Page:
So, if R = RR, then RR equals one, and so our slope is simply equal to a, which is the Pythagorean exponent. Our x value is RR, which is 1, and our y is the WR corresponding to a RR of 1, which is 1 for any value of a as WR = RR^a. So in point slope form:

y – 1 = a*(x – 1)

which can simplify to

y – 1 = a*x – a

y = a*x – a + 1

Remembering what y and x represent in this case:

WR = a*RR – a + 1

For a fixed Pythagorean exponent a = 2:

WR = 2*RR – 2 + 1 = 2*RR - 1

This relationship suggests that if a team scores 10% more runs than it allows, it should win 20% more games than it loses. In the 1984 Baseball Abstract, Bill James wrote:

Another method that I have never tested but which I suspect would work as well as the others would be just to “double the edge”; that is, if a team scores 10% more runs than their opponents, they should win 20% more games than their opponents. If they score 1% more runs, they should win 2% more games. That method would probably work as well or better than the Pythagorean approach.

To my knowledge that’s the extent of James’ writings on this subject, so I can’t say whether he either explicitly or implicitly inferred “double the edge” from the Pythagorean formula, or whether he came across it some other way. Either way, it can be directly related back to his own Pythagorean method.

If WR = a*RR – a + 1, and we already know that by definition W% = WR/(WR + 1), then we can convert this into a W% estimate as:

W% = (a*RR – a + 1)/(a*RR – a + 1 + 1) = (a*RR – a + 1)/(a*RR – a + 2)

For the special case of a = 2, this becomes:

W% = (2*RR – 2 + 1)/(2*RR – 2 + 2) = (2*RR – 1)/(2*RR) = 1 – 1/(2*RR) = 1 – 1/(2*R/RA)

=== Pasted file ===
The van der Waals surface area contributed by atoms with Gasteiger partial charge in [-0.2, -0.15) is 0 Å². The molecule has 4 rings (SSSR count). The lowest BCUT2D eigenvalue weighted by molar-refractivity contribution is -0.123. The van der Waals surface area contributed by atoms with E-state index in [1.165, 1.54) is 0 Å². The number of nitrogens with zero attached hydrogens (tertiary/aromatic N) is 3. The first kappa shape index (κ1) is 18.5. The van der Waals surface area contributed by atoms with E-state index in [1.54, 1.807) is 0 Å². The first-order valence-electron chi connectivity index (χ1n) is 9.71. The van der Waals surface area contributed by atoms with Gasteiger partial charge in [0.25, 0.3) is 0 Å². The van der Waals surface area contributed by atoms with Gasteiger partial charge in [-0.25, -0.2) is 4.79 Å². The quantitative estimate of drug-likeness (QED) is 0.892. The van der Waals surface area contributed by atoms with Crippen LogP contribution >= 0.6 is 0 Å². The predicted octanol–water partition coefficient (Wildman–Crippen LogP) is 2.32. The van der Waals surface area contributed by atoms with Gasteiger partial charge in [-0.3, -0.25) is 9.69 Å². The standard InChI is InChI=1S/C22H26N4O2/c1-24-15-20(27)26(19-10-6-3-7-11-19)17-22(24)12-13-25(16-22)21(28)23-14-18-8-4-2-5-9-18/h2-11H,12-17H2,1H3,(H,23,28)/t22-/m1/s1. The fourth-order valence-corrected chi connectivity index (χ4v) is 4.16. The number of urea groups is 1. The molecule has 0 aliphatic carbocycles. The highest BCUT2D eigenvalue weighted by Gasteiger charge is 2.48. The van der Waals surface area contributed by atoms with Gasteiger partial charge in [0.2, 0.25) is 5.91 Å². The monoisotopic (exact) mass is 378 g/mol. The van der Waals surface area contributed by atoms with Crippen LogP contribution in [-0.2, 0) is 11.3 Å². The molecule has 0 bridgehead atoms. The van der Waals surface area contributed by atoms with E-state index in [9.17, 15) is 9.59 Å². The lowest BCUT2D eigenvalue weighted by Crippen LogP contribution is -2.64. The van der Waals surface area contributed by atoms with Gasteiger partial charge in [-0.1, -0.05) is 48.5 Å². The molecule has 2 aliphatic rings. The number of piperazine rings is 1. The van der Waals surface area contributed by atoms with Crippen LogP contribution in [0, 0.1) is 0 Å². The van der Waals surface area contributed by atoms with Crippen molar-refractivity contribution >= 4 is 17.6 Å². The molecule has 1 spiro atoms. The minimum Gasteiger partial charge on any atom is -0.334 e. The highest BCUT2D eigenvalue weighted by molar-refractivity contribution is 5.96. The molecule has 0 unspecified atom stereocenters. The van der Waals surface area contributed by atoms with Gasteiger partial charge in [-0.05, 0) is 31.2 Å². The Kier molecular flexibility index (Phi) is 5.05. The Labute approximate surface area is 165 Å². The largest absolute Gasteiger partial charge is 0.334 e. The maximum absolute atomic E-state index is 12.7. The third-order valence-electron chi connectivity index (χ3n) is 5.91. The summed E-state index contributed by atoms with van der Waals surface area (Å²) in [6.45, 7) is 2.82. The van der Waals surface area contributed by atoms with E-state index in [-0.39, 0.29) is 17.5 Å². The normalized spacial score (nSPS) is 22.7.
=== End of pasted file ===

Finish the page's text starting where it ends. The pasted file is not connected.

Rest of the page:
= 1 - RA/(2*R)

This special case was noted by Bill Kross, and got a brief callout in The Hidden Game of Baseball. Kross also noticed that this method would not produce the same result for teams that had inverse runs and runs allowed. A team that scores 5 and allows 4 runs would have an estimated W% of 1 - 4/(2*5) = .600, but a team that scores 4 and allows 5 would have an estimated W% of 1 – 5/(2*4) = .375.

So Kross proposed that that for the case in which runs scored < run allowed, the W% would be estimated as R/(2*RA), which would produce 4/(2*5) = .400 for the the team scoring 4/allowing 5. Not only is it satisfying to get a consistent result for the two sides of the same coin, this modification significantly improves the accuracy when comparing empirically comparing estimated to actual W%s.

Expressing this inversion in terms of the general case above, in a case where R < RA, the estimated WR would be:

WR = 1/(a*1/RR – a + 1) = 1/(a/RR – a + 1)

and the W% would be:

W% = 1/(a/RR – a + 1)/(1/(a/RR – a + 1) + 1)

There are some ways to make that look nicer, but I don’t think any of them are sufficiently nice to bother with here. For the specific case when a = 2, Ralph Caola has suggested this formula as a clean way to boil the Kross equations down to one line:

W% = (R - RA)/(R + RA + ABS(R - RA)) + .5

You might be reading this and objecting “I thought you were going to simplify the Pythagorean relationship, but nothing about the equation with all of those reciprocals above looks simpler”. That is true – other than the special case when a = 2 and the Kross equations apply, this is not an easier way to calculate an estimated winning percentage provided you have a modern calculator or computer. However, it is “simpler” mathematically in the sense that we have eliminated exponents. Of course, in so doing we have lost some accuracy, particular for extreme cases. Next time, instead of starting with run ratio, we’ll start with run differential and see what shakes out of Pythagorean and how it compares to methods that have been developed independently of Pythagorean.